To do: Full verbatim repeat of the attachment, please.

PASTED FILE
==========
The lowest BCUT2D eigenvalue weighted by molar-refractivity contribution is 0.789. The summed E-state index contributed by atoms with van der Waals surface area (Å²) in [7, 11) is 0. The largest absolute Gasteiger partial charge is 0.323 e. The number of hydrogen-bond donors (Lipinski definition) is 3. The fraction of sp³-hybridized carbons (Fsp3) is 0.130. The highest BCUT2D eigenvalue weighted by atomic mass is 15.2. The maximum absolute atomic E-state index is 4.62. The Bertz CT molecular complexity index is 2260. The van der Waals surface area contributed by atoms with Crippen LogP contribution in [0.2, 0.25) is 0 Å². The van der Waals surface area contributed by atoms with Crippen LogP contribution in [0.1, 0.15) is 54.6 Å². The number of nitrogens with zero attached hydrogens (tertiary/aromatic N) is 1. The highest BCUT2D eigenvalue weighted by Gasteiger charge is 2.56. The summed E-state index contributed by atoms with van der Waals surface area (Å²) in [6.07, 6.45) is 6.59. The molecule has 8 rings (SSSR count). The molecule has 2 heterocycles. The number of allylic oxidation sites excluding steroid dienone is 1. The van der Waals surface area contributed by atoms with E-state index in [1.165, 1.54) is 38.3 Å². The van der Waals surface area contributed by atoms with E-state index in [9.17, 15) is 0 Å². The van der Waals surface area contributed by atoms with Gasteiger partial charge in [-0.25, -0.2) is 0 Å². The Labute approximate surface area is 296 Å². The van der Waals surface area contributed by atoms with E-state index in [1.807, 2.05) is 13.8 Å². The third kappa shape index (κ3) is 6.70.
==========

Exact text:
The lowest BCUT2D eigenvalue weighted by molar-refractivity contribution is 0.789. The summed E-state index contributed by atoms with van der Waals surface area (Å²) in [7, 11) is 0. The largest absolute Gasteiger partial charge is 0.323 e. The number of hydrogen-bond donors (Lipinski definition) is 3. The fraction of sp³-hybridized carbons (Fsp3) is 0.130. The highest BCUT2D eigenvalue weighted by atomic mass is 15.2. The maximum absolute atomic E-state index is 4.62. The Bertz CT molecular complexity index is 2260. The van der Waals surface area contributed by atoms with Crippen LogP contribution in [0.2, 0.25) is 0 Å². The van der Waals surface area contributed by atoms with Crippen LogP contribution in [0.1, 0.15) is 54.6 Å². The number of nitrogens with zero attached hydrogens (tertiary/aromatic N) is 1. The highest BCUT2D eigenvalue weighted by Gasteiger charge is 2.56. The summed E-state index contributed by atoms with van der Waals surface area (Å²) in [6.07, 6.45) is 6.59. The molecule has 8 rings (SSSR count). The molecule has 2 heterocycles. The number of allylic oxidation sites excluding steroid dienone is 1. The van der Waals surface area contributed by atoms with E-state index in [1.165, 1.54) is 38.3 Å². The van der Waals surface area contributed by atoms with E-state index in [9.17, 15) is 0 Å². The van der Waals surface area contributed by atoms with Gasteiger partial charge in [-0.25, -0.2) is 0 Å². The Labute approximate surface area is 296 Å². The van der Waals surface area contributed by atoms with E-state index in [1.807, 2.05) is 13.8 Å². The third kappa shape index (κ3) is 6.70.